The act of compiling experimental parallels to The Trial becomes addictive. It can make curious reading in all the diverse crossings of media and themes:
The Scream – Edvard Munch.
The Wrong Man – Alfred Hitchcock.
Little Dorrit (the Circumlocution Office, in particular) – Charles Dickens.
That Hideous Strength (the Belbury of the “N.I.C.E.”, in particular) – C. S. Lewis.
A Matter of Life and Death – (the
Michael Powell and Emeric Pressburger.
The Seventh Victim – (the Diabolic Trial) Mark Robson and Val Lewton.
Alice in Wonderland (the Trial Scene, in particular) – Lewis Carroll.
The Prisoner of Chillon – Lord
(“It was at length the same to me/Fetter’d or
fetterless to be/I learned to love despair.”).
The Prisoner – (the theme therein of “Mutuality”) - Patrick McGoohan.
Pensées (“The eternal silence of these infinite spaces frightens me.”)
– Blaise Pascal.
Labyrinths – Jorge Luis Borges.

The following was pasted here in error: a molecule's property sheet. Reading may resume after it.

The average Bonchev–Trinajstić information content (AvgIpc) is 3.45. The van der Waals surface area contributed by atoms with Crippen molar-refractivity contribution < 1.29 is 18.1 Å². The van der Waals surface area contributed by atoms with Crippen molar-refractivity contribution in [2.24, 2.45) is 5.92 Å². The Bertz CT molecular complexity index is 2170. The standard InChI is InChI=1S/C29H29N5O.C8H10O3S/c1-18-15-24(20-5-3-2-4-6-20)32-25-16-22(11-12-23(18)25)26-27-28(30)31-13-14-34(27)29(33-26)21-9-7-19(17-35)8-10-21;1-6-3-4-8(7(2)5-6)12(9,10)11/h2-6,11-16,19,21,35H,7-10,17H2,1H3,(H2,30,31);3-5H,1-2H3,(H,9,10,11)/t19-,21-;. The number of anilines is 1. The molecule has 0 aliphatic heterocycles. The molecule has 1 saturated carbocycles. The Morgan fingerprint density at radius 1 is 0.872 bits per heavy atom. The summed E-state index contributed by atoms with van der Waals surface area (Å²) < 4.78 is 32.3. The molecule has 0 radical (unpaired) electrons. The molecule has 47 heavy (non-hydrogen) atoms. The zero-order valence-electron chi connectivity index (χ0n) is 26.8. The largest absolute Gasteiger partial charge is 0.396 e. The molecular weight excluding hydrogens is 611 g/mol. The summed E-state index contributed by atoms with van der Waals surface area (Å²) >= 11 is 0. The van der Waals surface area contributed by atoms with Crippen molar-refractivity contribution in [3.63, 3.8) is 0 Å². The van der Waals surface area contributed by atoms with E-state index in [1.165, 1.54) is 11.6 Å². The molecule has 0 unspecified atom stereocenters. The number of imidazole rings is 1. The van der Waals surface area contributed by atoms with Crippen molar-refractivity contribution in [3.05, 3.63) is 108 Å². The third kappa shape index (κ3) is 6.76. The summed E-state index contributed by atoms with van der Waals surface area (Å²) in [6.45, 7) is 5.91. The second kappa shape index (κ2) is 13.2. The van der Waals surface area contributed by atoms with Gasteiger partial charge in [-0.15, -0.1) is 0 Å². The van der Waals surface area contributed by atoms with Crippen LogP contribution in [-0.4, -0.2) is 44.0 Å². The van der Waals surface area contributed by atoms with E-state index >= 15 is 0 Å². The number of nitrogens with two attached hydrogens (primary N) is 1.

Kafka is perhaps closest to Borges: similar to both are the mystic parallel to history and the chaos of the conundrum. Borges’s Labyrinths is echoed in Kafka’s Before the Law. Borges’s Tlön, Uqbar, Orbis Tertius is one of the most important tales ever written on the subject of the existential link between fantasy and reality and what Tolkien called “sub-creation” – all very relevant indeed to Kafka. History real or feigned, was for Tolkien as one value, and it is this idea of “sub-creation” that haunts the works of both Borges and Kafka: the concept that, just by the composition of words, an existence – an absolute creation – a reality is manifested: concurrent (or, in the case of Borges’s “Tlön”, superseding) Clark Ashton Smith's aforementioned “riddles of duration and transience”. Thus we have the very soul of myth and history. “Print the legend”, to quote from The Man who Shot Liberty Valance. The forty volumes of the Encyclopaedia of Tlön will expand to one hundred at some future time. The human result of this, is that human identity is on Trial. And it is here that Borges touches Kafka most truly. In the essay, The Fearful Sphere of Pascal, Borges – after contemplating the depersonalizing “perfection” of the sphere – remarks on the anguish of Pascal: